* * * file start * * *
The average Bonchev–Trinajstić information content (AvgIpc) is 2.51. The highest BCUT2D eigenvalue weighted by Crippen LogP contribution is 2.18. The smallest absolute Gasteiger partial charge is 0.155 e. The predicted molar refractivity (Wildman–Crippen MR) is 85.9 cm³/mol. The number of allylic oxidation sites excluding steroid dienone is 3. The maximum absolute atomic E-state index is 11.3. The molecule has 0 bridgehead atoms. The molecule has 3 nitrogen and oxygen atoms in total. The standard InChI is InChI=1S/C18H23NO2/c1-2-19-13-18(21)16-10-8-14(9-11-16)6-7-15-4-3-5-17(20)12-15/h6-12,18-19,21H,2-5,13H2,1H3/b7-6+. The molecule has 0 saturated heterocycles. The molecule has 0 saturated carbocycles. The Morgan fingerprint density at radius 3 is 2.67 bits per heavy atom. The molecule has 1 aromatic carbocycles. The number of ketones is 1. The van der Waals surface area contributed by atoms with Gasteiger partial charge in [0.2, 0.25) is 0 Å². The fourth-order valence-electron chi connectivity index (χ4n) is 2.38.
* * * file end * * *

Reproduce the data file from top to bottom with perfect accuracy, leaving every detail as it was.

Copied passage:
The average Bonchev–Trinajstić information content (AvgIpc) is 2.51. The highest BCUT2D eigenvalue weighted by Crippen LogP contribution is 2.18. The smallest absolute Gasteiger partial charge is 0.155 e. The predicted molar refractivity (Wildman–Crippen MR) is 85.9 cm³/mol. The number of allylic oxidation sites excluding steroid dienone is 3. The maximum absolute atomic E-state index is 11.3. The molecule has 0 bridgehead atoms. The molecule has 3 nitrogen and oxygen atoms in total. The standard InChI is InChI=1S/C18H23NO2/c1-2-19-13-18(21)16-10-8-14(9-11-16)6-7-15-4-3-5-17(20)12-15/h6-12,18-19,21H,2-5,13H2,1H3/b7-6+. The molecule has 0 saturated heterocycles. The molecule has 0 saturated carbocycles. The Morgan fingerprint density at radius 3 is 2.67 bits per heavy atom. The molecule has 1 aromatic carbocycles. The number of ketones is 1. The van der Waals surface area contributed by atoms with Gasteiger partial charge in [0.2, 0.25) is 0 Å². The fourth-order valence-electron chi connectivity index (χ4n) is 2.38.